Do you regret that some of your brother bishops didn't wait for a common policy?
That has the advantage of advancing the conversation. Bishops have to take account of their own pastoral responsibilities, diocese by diocese. Perhaps the conversation wouldn't be where it is if they hadn't done that.
I understand your reluctance to answer this question, but I feel obligated to ask it: Would you give communion to John Kerry?
I'm not going to answer that, because I haven't thought it through thoroughly with the help of my brother bishops. You're asking me to impose a sanction, and I just got done saying that we should be careful about imposing sanctions and try to do so together.
Let's move away from John Kerry, and let me put a hypothetical situation to you. Suppose there's a Catholic politician who clearly upholds the teaching of the church on the immorality of abortion. He or she may give money to help pregnant women, may be involved personally in counseling women on alternatives. Yet, on the basis of a prudential political judgment, this politician believes that in the present historical moment, a law abolishing abortion would not reduce the incidence of abortion, but would drive it underground and produce negative consequences. Hence, the politician concludes that the cultural ground must first be prepared, and in the meantime he or she will vote against measures to outlaw or restrict abortion - not out of any sympathy for abortion, but out of a prudential judgment that such measures will only make the situation worse. Is that a coherent Catholic position?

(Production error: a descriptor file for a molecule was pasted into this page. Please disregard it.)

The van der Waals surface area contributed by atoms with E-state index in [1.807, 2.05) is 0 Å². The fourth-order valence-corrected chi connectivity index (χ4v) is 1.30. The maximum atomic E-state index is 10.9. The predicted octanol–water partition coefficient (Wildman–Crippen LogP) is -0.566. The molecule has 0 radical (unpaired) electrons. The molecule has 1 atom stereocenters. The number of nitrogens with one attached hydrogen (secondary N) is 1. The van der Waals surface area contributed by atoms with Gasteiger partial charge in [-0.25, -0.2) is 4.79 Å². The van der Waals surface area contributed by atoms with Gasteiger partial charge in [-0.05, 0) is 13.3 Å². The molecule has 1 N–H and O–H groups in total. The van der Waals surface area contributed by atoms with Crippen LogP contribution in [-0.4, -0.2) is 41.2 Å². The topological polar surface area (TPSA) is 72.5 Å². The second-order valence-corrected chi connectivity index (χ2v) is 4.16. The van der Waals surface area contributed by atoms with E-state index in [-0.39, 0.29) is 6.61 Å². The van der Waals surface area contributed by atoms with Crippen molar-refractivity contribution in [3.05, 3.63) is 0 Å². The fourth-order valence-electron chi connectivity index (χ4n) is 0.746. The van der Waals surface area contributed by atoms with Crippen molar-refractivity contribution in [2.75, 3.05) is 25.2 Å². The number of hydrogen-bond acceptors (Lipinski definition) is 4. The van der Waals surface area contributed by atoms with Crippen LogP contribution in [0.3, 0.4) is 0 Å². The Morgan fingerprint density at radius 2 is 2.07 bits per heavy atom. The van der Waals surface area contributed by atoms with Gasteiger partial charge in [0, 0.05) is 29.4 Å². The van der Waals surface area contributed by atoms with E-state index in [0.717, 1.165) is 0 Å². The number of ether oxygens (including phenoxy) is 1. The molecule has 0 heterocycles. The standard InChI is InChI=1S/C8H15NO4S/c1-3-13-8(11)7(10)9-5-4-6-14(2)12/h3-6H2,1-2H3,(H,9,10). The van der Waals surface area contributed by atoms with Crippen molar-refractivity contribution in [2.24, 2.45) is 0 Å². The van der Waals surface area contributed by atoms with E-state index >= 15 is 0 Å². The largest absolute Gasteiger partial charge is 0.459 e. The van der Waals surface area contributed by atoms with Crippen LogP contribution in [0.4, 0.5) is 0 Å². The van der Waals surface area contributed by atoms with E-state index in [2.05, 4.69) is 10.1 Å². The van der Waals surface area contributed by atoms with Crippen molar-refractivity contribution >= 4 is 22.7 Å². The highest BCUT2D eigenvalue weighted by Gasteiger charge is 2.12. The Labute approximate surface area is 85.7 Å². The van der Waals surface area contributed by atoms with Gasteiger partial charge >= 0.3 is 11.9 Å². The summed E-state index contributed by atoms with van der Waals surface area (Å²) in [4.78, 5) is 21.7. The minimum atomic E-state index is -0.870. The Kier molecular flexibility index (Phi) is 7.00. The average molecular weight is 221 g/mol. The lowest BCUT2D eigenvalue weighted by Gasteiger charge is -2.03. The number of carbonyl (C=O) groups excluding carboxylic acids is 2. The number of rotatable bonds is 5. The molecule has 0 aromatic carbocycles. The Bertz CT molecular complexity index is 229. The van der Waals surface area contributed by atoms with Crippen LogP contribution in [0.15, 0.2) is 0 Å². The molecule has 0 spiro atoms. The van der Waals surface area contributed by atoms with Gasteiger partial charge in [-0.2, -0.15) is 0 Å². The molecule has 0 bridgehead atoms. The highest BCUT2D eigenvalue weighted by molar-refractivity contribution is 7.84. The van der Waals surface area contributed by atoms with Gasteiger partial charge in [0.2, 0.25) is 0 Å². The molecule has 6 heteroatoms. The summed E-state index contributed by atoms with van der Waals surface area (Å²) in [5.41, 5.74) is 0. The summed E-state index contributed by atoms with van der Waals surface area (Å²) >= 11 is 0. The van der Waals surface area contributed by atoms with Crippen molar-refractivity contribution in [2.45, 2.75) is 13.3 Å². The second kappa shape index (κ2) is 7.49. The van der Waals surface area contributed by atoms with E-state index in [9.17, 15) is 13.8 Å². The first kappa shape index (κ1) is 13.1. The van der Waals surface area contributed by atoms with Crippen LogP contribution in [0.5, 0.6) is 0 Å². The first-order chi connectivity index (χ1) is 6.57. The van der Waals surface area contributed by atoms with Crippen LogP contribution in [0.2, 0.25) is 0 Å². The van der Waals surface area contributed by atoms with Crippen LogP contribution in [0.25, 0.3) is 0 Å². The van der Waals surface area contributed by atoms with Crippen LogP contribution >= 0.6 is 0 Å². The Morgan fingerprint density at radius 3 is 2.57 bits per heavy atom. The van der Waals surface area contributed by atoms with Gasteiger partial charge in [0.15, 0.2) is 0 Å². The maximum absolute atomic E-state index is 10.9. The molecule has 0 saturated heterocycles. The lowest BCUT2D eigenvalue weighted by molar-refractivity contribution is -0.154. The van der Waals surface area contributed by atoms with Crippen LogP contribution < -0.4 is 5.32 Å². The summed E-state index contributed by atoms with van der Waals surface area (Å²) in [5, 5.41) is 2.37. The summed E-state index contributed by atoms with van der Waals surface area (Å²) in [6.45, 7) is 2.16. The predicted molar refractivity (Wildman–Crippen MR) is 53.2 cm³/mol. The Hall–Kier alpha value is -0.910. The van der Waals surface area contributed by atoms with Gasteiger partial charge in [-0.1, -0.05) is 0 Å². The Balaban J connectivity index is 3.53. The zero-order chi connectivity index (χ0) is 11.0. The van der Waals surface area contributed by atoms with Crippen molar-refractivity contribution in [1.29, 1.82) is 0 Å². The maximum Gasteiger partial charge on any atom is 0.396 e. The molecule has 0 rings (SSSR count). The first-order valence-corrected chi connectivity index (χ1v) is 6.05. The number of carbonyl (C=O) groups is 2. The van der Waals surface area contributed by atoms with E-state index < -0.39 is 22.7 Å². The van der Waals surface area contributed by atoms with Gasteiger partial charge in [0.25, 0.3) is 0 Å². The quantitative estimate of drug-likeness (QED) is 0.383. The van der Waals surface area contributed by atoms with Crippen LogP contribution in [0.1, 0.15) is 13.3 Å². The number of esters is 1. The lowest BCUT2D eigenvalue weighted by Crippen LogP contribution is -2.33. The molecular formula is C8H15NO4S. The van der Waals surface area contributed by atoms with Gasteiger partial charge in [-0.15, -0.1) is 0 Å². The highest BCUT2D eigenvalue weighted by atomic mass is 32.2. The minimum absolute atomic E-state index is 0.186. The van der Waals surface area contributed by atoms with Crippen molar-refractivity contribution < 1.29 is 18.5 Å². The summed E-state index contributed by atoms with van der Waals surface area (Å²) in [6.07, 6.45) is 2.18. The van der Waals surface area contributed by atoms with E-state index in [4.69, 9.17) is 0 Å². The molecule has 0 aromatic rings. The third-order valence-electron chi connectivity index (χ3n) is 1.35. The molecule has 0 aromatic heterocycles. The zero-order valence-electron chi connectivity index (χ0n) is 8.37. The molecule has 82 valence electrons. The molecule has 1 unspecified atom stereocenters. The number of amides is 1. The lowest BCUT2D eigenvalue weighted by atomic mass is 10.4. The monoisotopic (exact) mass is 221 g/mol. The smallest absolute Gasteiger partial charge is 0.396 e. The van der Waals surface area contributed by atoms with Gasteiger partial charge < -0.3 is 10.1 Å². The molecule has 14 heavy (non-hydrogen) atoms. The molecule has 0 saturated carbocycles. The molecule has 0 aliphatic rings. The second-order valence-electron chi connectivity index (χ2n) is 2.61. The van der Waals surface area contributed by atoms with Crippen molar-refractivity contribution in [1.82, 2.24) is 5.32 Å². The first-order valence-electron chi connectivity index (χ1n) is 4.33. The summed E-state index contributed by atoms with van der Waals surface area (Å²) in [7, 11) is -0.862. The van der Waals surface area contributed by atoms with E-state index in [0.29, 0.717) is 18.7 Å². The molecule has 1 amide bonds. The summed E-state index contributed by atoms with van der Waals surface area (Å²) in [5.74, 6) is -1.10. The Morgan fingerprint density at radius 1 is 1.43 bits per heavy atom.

Well, it's not an American position. The only people who can change the legislation on abortion to abolish it are the justices on the Supreme Court. This is now a constitutional right, it's not something enacted by law, which makes the rhetoric strange. The language of rights means that normally you try to advance rights, rather than to diminish them. That's a situation that can't arise in the United States because we can't abolish this by legislative action. Even the attempts by legislators to limit it run into the constitutional provisions that the courts have given us. I really don't feel that's a real situation for us pastorally.
What I'm trying to get at is the distinction between moral analysis and legislative strategy.
Evangelium Vitae speaks about that situation. It says that people who are elected are expected to observe the law, but if the law is unjust as the abortion situation is -- it's against the common good, not just against Catholic doctrine -- they are expected to work to try to limit those laws in the context in which we live. The profession that they are personally opposed to abortion takes care of the fact that someone's personal faith is intact, so we're not talking about that, which is what much of the Code [of Canon Law] is talking about. Are their public actions designed to limit abortion as much as possible within the context of the constitutional structure that they can't change? Yes, I think you could look at that, and then you would draw your conclusions. Again, the peculiar situation of abortion and its place in the American legal system derives from the fact that it's not the action of the legislature that has given us this, it's the action of the courts.
But is there room for a diversity of opinion on political strategy -- whether it's legislative, judicial or cultural -- as long as the moral point is clear that no just society can tolerate the practice of abortion?